The Euro has jumped to a six week high following the latest record high print in the German IFO Business Climate index, which rose from 116.7 to 117.5 (exp. 116.6), but mostly as a result of what appears to be a breakthrough in the German political deadlock that some likened to “Merkel’s Brexit moment“, after Germany’s biggest opposition party, the Social Democrats, on Friday morning announced a reversal in their political strategy and said they are open to talks on backing a government led by Chancellor Angela Merkel, offering a way to break the Berlin deadlock and restore political stability to Europe’s biggest economy.
As the FT reports, the decision, announced after an eight-hour meeting of SPD leaders in party headquarters in Berlin wrapped up in the early hours of Friday, marks a U-turn for the centre-left party, which had vowed since September’s indecisive general election not to rejoin Ms Merkel’s centre-right bloc in a “grand coalition”.
Commenting on the latest political development, UBS economist Paul Donovan said that “the German SPD are discussing the possibility of some kind of support for the CDU, following talks with the German president. The German political crisis is not really looking very crisis-like. It is all very orderly and, frankly, a little dull.”
Social Democrat Secretary General Hubertus Heil told reporters that the party is ready to start discussions if that’s the course that President Frank-Walter Steinmeier, who is trying to broker a deal, decides upon. Heil spoke after an eight-hour meeting of the SPD leadership in Berlin. “The SPD is firmly convinced that talks are needed,” Heil was quoted as saying by Deutsche Presse-Agentur newswire. “The SPD won’t reject such talks.”
More than two months after an inconclusive election that brought a far-right party into parliament and was the CDU’s worst showing since World War II, Merkel is still trying to work out how she can govern after her effort to forge a deal with three smaller parties fell apart on Sunday. Still, while Merkel remains skeptical about ruling without a parliamentary majority and the SPD leader Martin Schulz wants to avoid a formal coalition, the two sides are inching closer as they try to bring stability to the country.
Over the past few days, pressure has risen on Schulz to reverse his stance since the smaller free-market Free Democratic Party withdrew from coalition talks last week, plunging Germany into a rare bout of political uncertainty, as a repeat German vote is seen as the worst-case political outcome. As Bloomberg notes, “Schulz is facing calls by SPD lawmakers and state leaders to drop his refusal to join a Merkel coalition. Schulz favors pledging SPD support for a minority government, an arrangement Merkel wants to avoid. That arrangement might involve an SPD pledge to support Merkel on legislation on a case-by-case basis without joining her administration.”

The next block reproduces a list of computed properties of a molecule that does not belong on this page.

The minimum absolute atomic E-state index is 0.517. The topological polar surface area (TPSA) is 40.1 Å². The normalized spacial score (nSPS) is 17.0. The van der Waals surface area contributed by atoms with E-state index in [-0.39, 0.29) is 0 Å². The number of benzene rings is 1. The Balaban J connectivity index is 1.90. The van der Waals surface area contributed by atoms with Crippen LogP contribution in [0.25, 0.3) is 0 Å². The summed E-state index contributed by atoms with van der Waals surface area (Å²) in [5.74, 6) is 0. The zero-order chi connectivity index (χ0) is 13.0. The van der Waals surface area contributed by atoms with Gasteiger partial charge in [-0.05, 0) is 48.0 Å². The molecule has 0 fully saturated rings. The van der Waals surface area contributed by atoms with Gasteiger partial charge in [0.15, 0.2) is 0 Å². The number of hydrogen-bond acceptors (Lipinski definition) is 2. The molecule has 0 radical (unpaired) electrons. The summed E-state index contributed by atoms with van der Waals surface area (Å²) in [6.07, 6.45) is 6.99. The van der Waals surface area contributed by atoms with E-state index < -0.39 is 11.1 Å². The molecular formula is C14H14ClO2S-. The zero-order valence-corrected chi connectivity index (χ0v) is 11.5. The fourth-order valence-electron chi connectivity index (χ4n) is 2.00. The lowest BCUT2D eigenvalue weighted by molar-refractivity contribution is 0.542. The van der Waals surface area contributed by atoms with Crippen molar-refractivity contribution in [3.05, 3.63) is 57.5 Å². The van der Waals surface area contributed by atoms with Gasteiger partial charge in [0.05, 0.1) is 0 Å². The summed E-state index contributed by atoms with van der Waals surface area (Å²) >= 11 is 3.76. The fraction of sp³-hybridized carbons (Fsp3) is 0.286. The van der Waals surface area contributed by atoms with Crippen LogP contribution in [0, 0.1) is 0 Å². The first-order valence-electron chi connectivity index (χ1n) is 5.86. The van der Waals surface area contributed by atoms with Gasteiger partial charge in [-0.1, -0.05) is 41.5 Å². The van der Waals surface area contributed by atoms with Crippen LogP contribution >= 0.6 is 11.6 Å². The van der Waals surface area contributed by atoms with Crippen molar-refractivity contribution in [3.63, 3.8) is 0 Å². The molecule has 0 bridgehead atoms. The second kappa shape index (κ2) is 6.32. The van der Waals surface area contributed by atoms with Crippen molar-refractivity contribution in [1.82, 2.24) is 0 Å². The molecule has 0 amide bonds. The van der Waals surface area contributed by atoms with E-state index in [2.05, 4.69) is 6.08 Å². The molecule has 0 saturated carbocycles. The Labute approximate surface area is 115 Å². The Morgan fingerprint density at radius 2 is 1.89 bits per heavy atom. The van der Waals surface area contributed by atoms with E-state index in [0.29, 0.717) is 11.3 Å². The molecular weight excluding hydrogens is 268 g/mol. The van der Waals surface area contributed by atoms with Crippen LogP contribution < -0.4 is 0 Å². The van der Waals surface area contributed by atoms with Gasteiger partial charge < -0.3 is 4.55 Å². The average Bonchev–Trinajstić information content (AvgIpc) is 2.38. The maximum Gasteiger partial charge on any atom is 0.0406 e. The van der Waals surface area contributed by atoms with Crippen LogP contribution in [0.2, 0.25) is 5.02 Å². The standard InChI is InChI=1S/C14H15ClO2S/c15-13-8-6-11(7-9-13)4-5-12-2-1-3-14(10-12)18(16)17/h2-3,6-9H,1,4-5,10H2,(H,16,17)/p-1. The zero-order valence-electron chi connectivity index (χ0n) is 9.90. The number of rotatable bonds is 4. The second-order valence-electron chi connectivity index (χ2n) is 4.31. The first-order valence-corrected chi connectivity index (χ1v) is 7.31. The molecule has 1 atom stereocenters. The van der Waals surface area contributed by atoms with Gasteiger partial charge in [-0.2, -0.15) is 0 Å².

Seeking to reciprocate, and sensing the change in the political climate, senior members of Merkel’s party have doubled their efforts to bring the SPD back into the fold. Volker Kauder, head of the CDU-CSU group in parliament, told Germany’s Südwest Presse on Thursday that he would be happy “if the current partners in government found each other once again”. Mr Kauder pointed to the “special responsibility” of the country’s two biggest establishment parties.
Seeking to tame hopes that an SPD coalition is now a done deal, Manuela Schwesig, the Social Democrat prime minister of the eastern state of Mecklenburg-Western Pomerania, said on ZDF television that “for us it’s clear that if there are talks, then we will also take part in these talks, but added that “just because we’re saying that we’re open to talks, it’s not automatically a discussion about a grand coalition, and certainly not a vote for a grand coalition.” She also stated that some in the SPD are asking “aren’t there alternatives to the automatic grand coalition or to new elections, are there alternatives in between?” Different things are under discussion and we’re saying that we have to talk about these different things now.”
Furthermore, whatever the SPD decides, it will likely require the approval of members, Heiko Maas of the party leadership committee told ZDF television late Thursday. The SPD is holding a party congress in Berlin from Dec. 7 to Dec. 9, when Schulz will be up for re-election as chairman, and his political career is suddenly in doubt. Having led the SPD to its worst result since World War II in September, Schulz is under pressure from within his party to step aside, a move that might help clear the way for a grand coalition. Heil sought to quell the speculation on Thursday, saying “personnel matters” aren’t on the agenda for now.
On Thursday, Schulz met with German President Steinmeier as Germany’s head of state, a former SPD foreign minister, tries to secure a stable government. Steinmeier has made clear he wants to avoid new elections, and has urged party leaders on all sides to show flexibility and readiness to compromise.
Meanwhile, as they prepare to engage with Merkel, the Social Democrats are split between those on the left who see the two coalitions with Merkel as the main reason for the slump in its support and those who spy a chance to push through policies such as expanded health care and reaching out to French President Emmanuel Macron to strengthen the euro area, according to a Bloomberg wrap. Many in the SPD would prefer to stay out of government to prevent the far-right Alternative for Germany, which entered parliament for the first time with 12.6 percent of the vote in September, from becoming the biggest opposition force.
For now, the market is giving the latest developments the benfit of the doubt, and has sent the EURUSD up as much as 0.2% to 1.1875, its strongest level since Oct. 13; the pair climbs a fourth day, with the euro set for its best yearly performance since 2003.